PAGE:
4. It can be used to subtly but strategically position oneself as the go-to person to talk about [topic X]. 
  5. It seemed to make it easier for junior staff to approach me. They could start a conversation using any of the information I'd previously revealed ("Hi, Katie - how are your plants doing these days?") and then segue into the work matter they wanted to talk about "I'd like to ask you some questions about project X". 
  6. I noticed just how many people were on autopilot having the same meaningless conversation each day.   
There's of course lots more that goes into skilled self-disclosure but you'll be surprised at how much you can get out of starting with this simple technique. YMMV.

Wednesday, September 28, 2016

Practice Relaxing

Several years ago I was having a conversation with my massage therapist about how it can be difficult to relax. She was of the opinion that relaxing is a skill that can be learned. She said that people need to "practice relaxing".

That phrasing has always stuck with me.

We like to think that relaxing comes naturally - that it is simply the opposite of work and other obligations. But I know far too many people who readily admit what a hard time they have unwinding.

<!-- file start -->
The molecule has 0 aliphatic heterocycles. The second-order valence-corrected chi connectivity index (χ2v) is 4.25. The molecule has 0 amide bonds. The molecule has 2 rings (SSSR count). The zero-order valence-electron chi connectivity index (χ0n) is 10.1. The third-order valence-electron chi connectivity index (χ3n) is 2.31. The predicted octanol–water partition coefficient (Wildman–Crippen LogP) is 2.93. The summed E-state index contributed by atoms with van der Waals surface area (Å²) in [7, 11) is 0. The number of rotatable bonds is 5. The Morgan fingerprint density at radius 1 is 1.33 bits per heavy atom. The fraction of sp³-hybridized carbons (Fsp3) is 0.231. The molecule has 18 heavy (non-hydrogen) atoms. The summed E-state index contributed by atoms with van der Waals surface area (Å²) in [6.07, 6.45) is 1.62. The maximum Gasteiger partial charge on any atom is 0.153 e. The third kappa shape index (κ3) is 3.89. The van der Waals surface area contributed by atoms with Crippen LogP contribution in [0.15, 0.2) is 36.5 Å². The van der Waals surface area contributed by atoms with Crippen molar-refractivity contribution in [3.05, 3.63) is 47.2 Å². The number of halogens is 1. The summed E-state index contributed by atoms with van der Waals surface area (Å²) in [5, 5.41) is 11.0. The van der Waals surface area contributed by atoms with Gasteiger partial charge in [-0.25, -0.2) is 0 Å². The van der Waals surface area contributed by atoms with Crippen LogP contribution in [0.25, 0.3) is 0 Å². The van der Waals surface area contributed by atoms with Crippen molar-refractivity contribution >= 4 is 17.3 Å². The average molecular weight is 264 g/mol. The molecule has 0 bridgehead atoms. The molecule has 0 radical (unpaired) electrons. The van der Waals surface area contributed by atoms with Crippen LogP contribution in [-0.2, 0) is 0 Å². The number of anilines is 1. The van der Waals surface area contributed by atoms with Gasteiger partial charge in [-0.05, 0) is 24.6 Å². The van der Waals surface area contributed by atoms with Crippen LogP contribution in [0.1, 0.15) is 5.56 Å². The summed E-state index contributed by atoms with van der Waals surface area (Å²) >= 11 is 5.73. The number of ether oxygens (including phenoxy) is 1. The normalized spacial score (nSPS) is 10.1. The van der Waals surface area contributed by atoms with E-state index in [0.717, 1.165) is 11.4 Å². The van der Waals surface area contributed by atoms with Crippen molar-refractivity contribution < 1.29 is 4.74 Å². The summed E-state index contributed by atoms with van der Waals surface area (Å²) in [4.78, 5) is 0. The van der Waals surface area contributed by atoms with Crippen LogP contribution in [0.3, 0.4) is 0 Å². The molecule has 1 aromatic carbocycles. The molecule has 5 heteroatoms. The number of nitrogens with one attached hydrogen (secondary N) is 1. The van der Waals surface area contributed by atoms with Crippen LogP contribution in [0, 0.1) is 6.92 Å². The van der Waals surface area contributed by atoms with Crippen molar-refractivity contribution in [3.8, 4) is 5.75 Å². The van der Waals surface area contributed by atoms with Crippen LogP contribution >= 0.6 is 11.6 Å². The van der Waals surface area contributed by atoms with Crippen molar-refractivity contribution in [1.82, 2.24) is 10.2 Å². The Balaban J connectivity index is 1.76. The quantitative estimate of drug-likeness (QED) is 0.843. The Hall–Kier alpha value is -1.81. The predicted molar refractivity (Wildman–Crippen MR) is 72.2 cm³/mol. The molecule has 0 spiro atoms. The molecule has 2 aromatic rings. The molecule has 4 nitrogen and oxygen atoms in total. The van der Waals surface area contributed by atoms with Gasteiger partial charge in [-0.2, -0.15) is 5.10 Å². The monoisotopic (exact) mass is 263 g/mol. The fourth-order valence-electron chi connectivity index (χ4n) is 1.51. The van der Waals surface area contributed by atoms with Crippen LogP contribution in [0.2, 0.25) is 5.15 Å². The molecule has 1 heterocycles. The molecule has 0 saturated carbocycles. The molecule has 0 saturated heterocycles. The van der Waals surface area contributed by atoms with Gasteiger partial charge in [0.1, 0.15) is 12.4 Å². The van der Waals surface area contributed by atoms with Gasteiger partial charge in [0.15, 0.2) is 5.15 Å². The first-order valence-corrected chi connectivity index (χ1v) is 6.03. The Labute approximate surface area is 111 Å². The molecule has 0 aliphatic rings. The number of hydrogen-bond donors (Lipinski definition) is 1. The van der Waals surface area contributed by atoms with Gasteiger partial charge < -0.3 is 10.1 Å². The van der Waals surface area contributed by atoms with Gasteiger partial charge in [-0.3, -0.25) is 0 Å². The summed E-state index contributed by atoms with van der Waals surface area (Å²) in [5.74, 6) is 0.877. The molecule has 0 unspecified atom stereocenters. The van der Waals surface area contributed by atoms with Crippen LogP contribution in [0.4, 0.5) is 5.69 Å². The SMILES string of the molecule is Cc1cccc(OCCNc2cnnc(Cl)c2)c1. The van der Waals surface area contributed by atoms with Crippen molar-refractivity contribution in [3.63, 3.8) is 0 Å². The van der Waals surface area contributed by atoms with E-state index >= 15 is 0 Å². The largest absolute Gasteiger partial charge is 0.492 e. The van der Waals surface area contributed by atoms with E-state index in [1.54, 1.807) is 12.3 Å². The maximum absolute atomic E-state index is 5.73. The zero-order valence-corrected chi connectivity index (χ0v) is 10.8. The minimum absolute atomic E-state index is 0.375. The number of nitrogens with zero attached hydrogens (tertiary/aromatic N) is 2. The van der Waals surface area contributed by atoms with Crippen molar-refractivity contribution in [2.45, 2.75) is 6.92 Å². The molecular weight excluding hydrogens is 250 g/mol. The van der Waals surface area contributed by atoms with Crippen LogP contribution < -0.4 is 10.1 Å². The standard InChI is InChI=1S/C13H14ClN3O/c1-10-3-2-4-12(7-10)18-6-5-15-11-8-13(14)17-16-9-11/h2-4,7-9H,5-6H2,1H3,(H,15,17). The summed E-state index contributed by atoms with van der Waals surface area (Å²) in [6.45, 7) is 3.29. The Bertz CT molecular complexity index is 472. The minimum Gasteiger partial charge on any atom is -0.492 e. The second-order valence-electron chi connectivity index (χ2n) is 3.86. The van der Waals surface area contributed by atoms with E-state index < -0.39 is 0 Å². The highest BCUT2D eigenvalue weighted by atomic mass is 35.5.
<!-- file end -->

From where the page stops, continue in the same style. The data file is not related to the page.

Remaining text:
Perhaps it is because we resist the notion that something that is supposed to be, well, relaxing, can actually take some planning and practice.

The good news is it can be practiced in small doses. One way is through guided relaxation.

I'm a biiiiiig fan of guided relaxation. All I have to do is press play, close my eyes, and follow along in my head.

Here's one that only takes three minutes. You can try it anywhere - at your desk or seated on a park bench. Just pop on some headphones and play the file. 


I challenge you to listen to the recording every day for a week. You might like to try it:
  • before a stressful meeting or interaction,
  • after a stressful meeting or interaction,
  • as soon as you arrive at work,
  • at the end of the work day before you leave for home,
  • over your lunch hour or a break,
  • first thing when you wake up,
  • or last thing before bed.
Want more? Good news it's coming.